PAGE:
They ate in silence as Tony zipped through narrow streets around the college, driving, as always, much too fast. The first stop was a run-down duplex with cars scattered in the front yard. Tony checked the address, parked in the street, and hustled to the front door with a large pizza. He was back in seconds, and grumbling, “Kid gave me a buck. A twelve-dollar pizza and Mr. Big Spender tipped me only a buck. College kids.” They sped away and stopped two blocks over at another student dump. Another one-dollar tip.

But they were having fun, cutting through the maze of streets around Stratten College, listening to loud music on the radio, eating dinner, and griping about how cheap the students were. When the last pizza was delivered, Tony raced back to Santo’s for another load. The restaurant was packed and the delivery phone rang nonstop. It was dinnertime and the students were hungry.

They squealed tires and took off again, with a rack of warm pizzas between them. Tuesdays were normally slow, but Santo’s was shrewdly offering a two-for-one special and business was brisk. For two hours, Tony and Woody wheeled around the western section of Strattenburg, delivering mostly to students but to some nicer homes as well. When things slowed around nine, Tony had collected twenty-seven dollars in tips and was proud of himself. He gave Woody a five-dollar bill and said he would give his mother a ten. But Woody doubted that.

They stopped for gas at a convenience store on the edge of town. Someone called Tony’s name, and a friend named Garth walked over as he left the store. Tony was pumping gas and Theo couldn’t hear all of their conversation, but he did hear Garth say, “Let’s go cruising. Got some beer and a tank full of gas.”

Garth drove a muscled-up green Mustang with wide wheels and loud mufflers, and he was known to speed around town. He wasn’t a bad kid, in fact he was quite popular and dated one of the cutest girls Woody had ever seen. But there was something about Garth that Woody didn’t like. He had the look of a guy who might break bad at any minute and do something stupid. He was eighteen, a year older than Tony but still too young to buy beer, and the fact that he had some was a bad sign. Tony finished pumping and parked the truck beside the store.

“You going with us?” he asked Woody.

“What am I supposed to do? Walk home?”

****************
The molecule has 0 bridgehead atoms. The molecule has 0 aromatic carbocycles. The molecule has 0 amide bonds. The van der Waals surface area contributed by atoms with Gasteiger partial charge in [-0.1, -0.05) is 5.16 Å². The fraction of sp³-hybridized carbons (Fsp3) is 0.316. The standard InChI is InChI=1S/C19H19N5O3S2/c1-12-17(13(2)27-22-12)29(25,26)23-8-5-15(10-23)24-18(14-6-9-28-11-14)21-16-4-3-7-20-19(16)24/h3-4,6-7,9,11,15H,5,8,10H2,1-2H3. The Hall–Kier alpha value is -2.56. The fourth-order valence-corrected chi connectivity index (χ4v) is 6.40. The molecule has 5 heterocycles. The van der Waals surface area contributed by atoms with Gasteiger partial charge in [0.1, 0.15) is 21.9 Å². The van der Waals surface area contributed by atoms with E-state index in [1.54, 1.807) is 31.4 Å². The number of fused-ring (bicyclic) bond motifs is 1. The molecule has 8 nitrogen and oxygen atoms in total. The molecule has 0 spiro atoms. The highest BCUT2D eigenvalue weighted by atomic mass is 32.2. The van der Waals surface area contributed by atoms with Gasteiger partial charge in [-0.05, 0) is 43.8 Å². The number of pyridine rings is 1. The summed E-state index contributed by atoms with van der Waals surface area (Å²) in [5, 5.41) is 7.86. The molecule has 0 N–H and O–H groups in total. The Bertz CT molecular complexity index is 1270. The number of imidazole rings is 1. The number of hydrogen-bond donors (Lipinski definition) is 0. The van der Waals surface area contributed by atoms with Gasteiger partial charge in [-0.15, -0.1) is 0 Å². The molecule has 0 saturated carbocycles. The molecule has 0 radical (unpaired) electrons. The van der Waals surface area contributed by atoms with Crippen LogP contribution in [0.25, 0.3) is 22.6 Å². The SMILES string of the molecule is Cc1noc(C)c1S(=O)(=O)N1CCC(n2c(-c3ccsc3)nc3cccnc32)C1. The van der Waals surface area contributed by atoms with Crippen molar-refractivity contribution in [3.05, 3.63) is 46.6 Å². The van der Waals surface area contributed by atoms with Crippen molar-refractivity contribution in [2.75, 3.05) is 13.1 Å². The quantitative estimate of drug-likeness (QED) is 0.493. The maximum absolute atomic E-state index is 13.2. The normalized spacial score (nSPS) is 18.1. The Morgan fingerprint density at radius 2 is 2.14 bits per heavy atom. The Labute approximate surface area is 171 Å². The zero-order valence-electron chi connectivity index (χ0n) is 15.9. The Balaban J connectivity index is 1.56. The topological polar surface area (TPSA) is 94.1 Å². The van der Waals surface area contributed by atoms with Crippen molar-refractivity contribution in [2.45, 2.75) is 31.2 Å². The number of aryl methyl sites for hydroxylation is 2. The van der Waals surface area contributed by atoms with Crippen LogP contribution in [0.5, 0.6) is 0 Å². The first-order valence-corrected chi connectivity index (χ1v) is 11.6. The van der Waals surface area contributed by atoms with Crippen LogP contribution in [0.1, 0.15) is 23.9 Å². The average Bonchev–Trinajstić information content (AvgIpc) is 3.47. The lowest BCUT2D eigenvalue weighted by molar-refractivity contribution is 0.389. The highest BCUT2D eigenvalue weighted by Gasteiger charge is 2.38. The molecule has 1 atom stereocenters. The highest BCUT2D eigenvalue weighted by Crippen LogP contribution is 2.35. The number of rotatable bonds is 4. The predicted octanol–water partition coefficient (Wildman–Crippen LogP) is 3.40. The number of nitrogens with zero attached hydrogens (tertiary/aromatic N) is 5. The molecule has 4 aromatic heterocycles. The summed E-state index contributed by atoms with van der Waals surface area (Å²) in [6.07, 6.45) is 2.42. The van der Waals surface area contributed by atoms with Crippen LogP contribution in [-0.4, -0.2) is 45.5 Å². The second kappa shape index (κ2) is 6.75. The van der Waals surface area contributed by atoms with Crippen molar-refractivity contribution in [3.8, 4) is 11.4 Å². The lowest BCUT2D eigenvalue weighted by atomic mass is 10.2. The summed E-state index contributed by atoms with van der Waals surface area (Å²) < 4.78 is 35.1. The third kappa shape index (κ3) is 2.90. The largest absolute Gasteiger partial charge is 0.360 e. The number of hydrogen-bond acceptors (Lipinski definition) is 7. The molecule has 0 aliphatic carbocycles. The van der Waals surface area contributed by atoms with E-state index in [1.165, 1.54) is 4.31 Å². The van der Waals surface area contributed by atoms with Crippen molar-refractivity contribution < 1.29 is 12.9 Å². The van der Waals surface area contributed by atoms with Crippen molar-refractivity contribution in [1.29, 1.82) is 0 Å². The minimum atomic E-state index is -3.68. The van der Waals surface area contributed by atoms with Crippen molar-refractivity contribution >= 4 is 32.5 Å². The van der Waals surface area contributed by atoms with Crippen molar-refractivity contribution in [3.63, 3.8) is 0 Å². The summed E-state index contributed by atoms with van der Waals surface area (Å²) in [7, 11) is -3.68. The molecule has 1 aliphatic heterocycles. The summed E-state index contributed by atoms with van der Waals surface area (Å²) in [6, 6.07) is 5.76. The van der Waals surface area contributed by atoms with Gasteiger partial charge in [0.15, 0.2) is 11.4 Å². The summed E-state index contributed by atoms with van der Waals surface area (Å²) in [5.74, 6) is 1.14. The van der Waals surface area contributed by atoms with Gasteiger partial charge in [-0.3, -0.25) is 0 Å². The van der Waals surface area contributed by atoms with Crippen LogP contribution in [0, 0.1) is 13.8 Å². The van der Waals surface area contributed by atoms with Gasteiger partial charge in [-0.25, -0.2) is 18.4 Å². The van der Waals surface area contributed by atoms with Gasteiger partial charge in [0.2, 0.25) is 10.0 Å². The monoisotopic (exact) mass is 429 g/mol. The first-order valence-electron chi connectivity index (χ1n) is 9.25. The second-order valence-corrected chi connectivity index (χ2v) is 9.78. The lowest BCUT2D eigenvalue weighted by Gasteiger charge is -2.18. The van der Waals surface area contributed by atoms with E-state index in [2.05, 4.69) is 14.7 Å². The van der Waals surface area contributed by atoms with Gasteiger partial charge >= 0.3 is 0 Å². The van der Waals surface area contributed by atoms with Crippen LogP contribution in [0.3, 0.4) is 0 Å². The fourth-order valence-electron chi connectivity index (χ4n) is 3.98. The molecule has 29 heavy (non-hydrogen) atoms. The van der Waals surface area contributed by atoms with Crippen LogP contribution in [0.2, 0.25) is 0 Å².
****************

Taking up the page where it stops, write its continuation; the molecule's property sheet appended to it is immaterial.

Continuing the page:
“Let’s go. We’ll just cruise around for a while and get home before Mom.”

The smart voice in Woody’s head said no. Do not get in the car with Garth and Tony and cruise around the college while drinking beer. Nothing good could happen. And the not-so-smart voice said, Oh, go ahead. It’s harmless fun. How many thirteen-year-olds get to hang out with the older guys?

“Are you coming with us?” Tony snapped at him, but it was more than a question. It was a challenge. What Tony was really asking was: Are you gonna chicken out and go home and wait for Mommy?

Woody didn’t flinch, didn’t hesitate. “I’m coming,” he said, and shrugged as if he could run with the big dudes any night of the week. He crawled into the back seat of the Mustang as Garth gunned the engine. The car roared and fishtailed out of the parking lot.

“Gimme a beer,” Garth said over his shoulder as he darted through traffic. Woody saw a six-pack of cans on the seat next to him. He pulled off two and handed them to Tony, who said, “You can have one.”

It was another challenge. Garth was watching in the rearview mirror and asked, “How old are you, Woody?”


“Ever had a beer?”


“We’ve had a few together,” Tony said. “Sneak them from the fridge when no one’s home.”

There was one massive, gigantic problem in the car with them. Woody could feel it, almost touch it as if it were seated next to him, and he came very close to simply blurting it out just to clear his conscience. Tony was on probation. Four months earlier he had been arrested for possession of pot, which was bad enough, but he had also been charged with intent to sell. He got an incredibly lucky break when the two narcotics officers who nailed him collapsed. One was fired for stealing drugs. The other fled town and had not been seen. The evidence disappeared along with the policemen, and for a few weeks Tony was the luckiest kid in Strattenburg. He agreed to plead guilty to a lesser charge of underage possession and got off light with six months’ probation. He spent only one night in jail and considered the entire episode a joke. It did not faze him, and he continued slipping through the cracks at school.

If he got caught with beer, it would be a violation of his probation and he would likely spend a few nights in the slammer. But Tony wasn’t worried about anything these days. He was seventeen, going to school when he pleased and enjoying the life of a future high school dropout.

“I had my first beer when I was ten years old,” Garth said proudly. “My crazy uncle gave it to me. He’s in prison, you know? Go ahead, Woody, help yourself.”

The truth was, Woody had tasted beer a few times, always in an effort to be cool in front of Tony, but he couldn’t stand the taste of it. After years of watching beer commercials in which young and beautiful and athletic people lived the good life with a cold beer in hand, he was shocked at how awful it tasted. He had mentioned this to Tony who promised him that with enough practice he would grow to enjoy it.